A randomised controlled trial (N=55) in patients with severe asthma tested a similar individualised multicomponent intervention compared to severe asthma usual care. The key components included an MDA using trait identification markers to assess traits, individualised treatment targeted to each trait, and was supported by a case-manager and multidisciplinary team. The intervention led to a significant between treatment group difference in the primary outcome of asthma QoL (P<.001).9

What next for Treatable Traits?

The Treatable Traits strategy, which was initially proposed in 20161 is now in part, included in COPD management recommendations by the Global Obstructive Lung Disease strategy10 and by a Lancet Commission, After Asthma; Redefining Airway Disease.11 Future developments include the need to establish this model of care in different resource settings. Therefore, identifying key traits that might be assessed and addressed in primary and secondary care is a priority. Another setting where treatable traits are likely to have an important impact is in acute care, during exacerbations. Key traits in this setting have been proposed.12–14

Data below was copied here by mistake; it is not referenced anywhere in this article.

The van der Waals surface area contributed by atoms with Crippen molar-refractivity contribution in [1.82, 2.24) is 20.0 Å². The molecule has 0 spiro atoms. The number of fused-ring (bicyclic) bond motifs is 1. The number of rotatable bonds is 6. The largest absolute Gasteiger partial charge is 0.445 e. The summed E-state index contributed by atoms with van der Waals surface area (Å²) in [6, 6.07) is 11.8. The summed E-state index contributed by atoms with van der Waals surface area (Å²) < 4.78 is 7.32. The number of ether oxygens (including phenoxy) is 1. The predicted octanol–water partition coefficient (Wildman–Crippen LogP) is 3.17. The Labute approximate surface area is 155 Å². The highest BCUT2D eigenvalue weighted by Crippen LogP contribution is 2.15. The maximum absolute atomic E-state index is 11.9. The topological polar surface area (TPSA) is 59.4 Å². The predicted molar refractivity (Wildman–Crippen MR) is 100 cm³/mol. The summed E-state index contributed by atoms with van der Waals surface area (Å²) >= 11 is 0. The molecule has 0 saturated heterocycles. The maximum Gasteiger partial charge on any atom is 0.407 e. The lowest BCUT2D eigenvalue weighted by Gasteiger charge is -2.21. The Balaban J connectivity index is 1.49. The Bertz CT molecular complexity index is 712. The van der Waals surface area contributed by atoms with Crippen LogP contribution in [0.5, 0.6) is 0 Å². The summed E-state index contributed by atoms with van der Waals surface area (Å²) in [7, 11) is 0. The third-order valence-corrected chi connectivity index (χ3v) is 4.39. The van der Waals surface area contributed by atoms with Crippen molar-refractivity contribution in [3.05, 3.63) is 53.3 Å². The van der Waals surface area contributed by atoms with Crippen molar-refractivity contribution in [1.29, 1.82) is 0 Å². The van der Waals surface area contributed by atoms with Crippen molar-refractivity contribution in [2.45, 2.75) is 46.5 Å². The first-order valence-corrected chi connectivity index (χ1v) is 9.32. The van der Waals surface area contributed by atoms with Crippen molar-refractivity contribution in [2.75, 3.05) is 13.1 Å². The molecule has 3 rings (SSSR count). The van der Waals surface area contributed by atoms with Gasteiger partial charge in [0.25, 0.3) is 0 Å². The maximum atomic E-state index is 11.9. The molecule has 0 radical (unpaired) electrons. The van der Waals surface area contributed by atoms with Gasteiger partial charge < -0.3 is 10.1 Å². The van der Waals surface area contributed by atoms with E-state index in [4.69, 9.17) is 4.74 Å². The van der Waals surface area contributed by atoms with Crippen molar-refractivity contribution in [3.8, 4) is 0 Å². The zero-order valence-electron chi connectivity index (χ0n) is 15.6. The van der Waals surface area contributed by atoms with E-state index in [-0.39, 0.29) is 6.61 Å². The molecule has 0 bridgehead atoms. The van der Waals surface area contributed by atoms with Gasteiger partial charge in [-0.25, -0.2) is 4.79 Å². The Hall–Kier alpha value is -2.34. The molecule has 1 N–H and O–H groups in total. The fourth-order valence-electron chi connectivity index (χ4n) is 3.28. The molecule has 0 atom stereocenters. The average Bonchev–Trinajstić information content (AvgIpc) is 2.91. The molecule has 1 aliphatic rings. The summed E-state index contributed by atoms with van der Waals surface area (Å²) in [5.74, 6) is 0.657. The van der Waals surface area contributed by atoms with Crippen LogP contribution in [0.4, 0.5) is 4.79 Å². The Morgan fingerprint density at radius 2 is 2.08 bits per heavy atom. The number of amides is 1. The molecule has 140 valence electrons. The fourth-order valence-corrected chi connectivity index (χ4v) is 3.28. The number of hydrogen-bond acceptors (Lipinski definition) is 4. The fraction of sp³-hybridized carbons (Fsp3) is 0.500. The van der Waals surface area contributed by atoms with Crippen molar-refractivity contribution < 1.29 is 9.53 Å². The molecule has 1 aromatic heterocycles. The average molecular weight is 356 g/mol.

How we engage patients in this approach is also important. A large RCT in severe asthma that tested a composite score of Type 2 biomarkers (fractional exhaled nitric oxide [FENO], blood eosinophils, and serum periostin) compared to a standardised symptom-risk-based algorithm, with the goal of reducing corticosteroids was unable to reach its primary outcome. However, in the per protocol analysis the proportion of people that could reduce their corticosteroids was significantly greater in the intervention group. The primary reason patients were excluded from the per protocol analyses was for not following the intervention treatment advice.15 This highlights an essential need to ensure patients and clinicians engage in shared-decision making as part of Treatable Trait interventions. Understanding the health literacy of patients in relation to Treatable Traits is an important area for future research.